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Curiouser and Curiouser

A review of the new book Curious Behavior, which delves into the quirks of human conduct.

By | August 23, 2012

image: Curiouser and Curiouser Curious Behavior, by Robert R. Provine, Professor of Psychology and Neuroscience at the University of Maryland, Baltimore CountyPublisher: Belknap Press of Harvard University Press (August 31, 2012)

Know Thyself, the Ancient Greek aphorism goes. But after thousands of years of contemplating and studying the human condition, it is shocking how little attention has been paid to our most common, and in some ways defining, behaviors.

In Curious Behavior, Robert Provine provides clear, entertaining, and (most importantly) data-driven accounts of familiar yet overlooked human quirks. These include yawning, laughing, crying, tears, coughing, sneezing, hiccupping, vomiting and nausea, tickling, itching and scratching, farting and belching, and finally prenatal behavior. If you think you know when and why you laugh, what makes a face look sad, or why people yawn, you’re probably in for a surprise.

Many of the investigations are part of Provine’s own, pioneering studies—we read about much of the research from the horse’s mouth, and skeptics are encouraged to conduct their own “sidewalk neuroscience” experiments. This is a refreshing reminder of how science can be done on a small budget, without elaborate equipment. The research includes controlled laboratory studies, observations of non-human primates, interviews with other scientists, and much sleuthing through the literature. But there are also urban safaris. Often with students in tow, Provine stalks modern Homo sapiens in their natural habitat—the local mall, a party, an office, or the classroom—revealing new aspects of human behavior hidden in plain sight. The approach is reminiscent of the classical ethology studies Lorenz, Tinbergen, and von Frisch, but in this case the ethologist looks into a metaphoric mirror—viewing instinctive human behavior as an alien might.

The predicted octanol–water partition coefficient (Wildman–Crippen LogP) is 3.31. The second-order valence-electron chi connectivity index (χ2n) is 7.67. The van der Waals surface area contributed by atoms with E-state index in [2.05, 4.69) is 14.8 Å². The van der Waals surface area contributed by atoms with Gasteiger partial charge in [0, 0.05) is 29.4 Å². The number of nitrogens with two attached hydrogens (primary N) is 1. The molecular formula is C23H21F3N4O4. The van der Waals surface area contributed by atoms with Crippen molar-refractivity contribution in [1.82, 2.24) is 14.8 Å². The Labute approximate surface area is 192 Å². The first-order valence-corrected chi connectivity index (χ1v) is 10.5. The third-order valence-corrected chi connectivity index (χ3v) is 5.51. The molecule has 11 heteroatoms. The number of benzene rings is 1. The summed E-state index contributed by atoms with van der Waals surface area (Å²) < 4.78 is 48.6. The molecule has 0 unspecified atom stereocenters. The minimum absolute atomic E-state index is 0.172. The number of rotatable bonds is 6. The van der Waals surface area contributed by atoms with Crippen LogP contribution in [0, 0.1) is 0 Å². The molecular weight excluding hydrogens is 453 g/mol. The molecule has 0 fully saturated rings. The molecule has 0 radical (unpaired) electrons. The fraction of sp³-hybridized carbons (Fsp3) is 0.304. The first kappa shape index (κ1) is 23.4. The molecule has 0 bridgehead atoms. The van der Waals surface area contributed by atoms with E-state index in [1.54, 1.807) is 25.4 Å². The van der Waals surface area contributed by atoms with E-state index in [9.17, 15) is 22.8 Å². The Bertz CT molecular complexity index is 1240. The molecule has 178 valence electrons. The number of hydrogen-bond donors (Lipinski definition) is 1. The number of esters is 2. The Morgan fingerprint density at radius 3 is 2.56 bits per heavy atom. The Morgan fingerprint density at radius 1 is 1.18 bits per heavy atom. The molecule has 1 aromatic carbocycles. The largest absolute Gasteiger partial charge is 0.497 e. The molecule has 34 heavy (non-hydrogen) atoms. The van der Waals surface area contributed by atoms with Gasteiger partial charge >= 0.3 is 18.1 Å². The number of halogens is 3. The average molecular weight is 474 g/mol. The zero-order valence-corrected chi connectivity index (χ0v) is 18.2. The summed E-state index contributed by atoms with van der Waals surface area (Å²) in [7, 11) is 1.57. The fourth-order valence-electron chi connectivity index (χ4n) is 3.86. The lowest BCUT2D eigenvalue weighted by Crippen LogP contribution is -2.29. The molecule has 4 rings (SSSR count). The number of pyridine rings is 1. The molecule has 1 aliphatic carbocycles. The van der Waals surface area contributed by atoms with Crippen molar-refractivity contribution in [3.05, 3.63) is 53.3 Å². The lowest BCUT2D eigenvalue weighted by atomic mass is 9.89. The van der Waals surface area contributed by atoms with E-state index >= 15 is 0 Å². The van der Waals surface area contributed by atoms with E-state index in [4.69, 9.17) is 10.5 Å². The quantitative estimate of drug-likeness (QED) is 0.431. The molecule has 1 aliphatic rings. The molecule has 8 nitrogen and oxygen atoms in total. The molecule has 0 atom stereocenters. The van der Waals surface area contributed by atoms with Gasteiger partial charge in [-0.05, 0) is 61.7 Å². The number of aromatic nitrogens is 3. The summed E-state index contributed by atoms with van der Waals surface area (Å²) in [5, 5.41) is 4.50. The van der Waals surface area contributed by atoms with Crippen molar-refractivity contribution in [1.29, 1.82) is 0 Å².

We learn that we sometimes behave as herd animals, with our eyes often communicating more than our mouths. We “catch” contagious yawns, laughter, and sometimes scratching, crying, and even vomiting. Tears are revealed as a uniquely human form of social communication without which sad human faces can be ambiguous. Most laughter occurs in the absence of humor, but pant-pant vocalizations by playful primates reveal the likely origins of this social signal.

Written with humor and wit, Curious Behavior is an accessible and entertaining read with its musings about the theoretical Doomsday yawn, ineffectual astronaut tears, and the social implications of coughing and laughter. But it is also serious science about the importance of defining stimuli, using specific language, and understanding the difference between what people think they do, and what they actually do.

The book may provide new windows into autistic behaviors, schizophrenia, and the definition of self. It also includes important lessons for students and young investigators. One is to “appreciate straight, jargon-free talk about everyday things, and abhor florid neurologizing and biologizing, the dressing up of behavioral accounts in the trappings of neurology and biology to provide the illusion of depth and substance.”

In a world where there is an increasing gulf between the public and scientists, Provine leads by example with straightforward science communication. Other lessons he shares are timeless, harking back to the renowned neuroanatomist Ramon y Cajal in his 1897 Advice to Young Investigators, such as the pitfall of thinking that all key problems in science have been solved, or the importance of avoiding “instrument addicts”—those with impressive machinery but few ideas. This book is a must-have for any connoisseur of human behavior, whether studying in a classroom or from a barstool.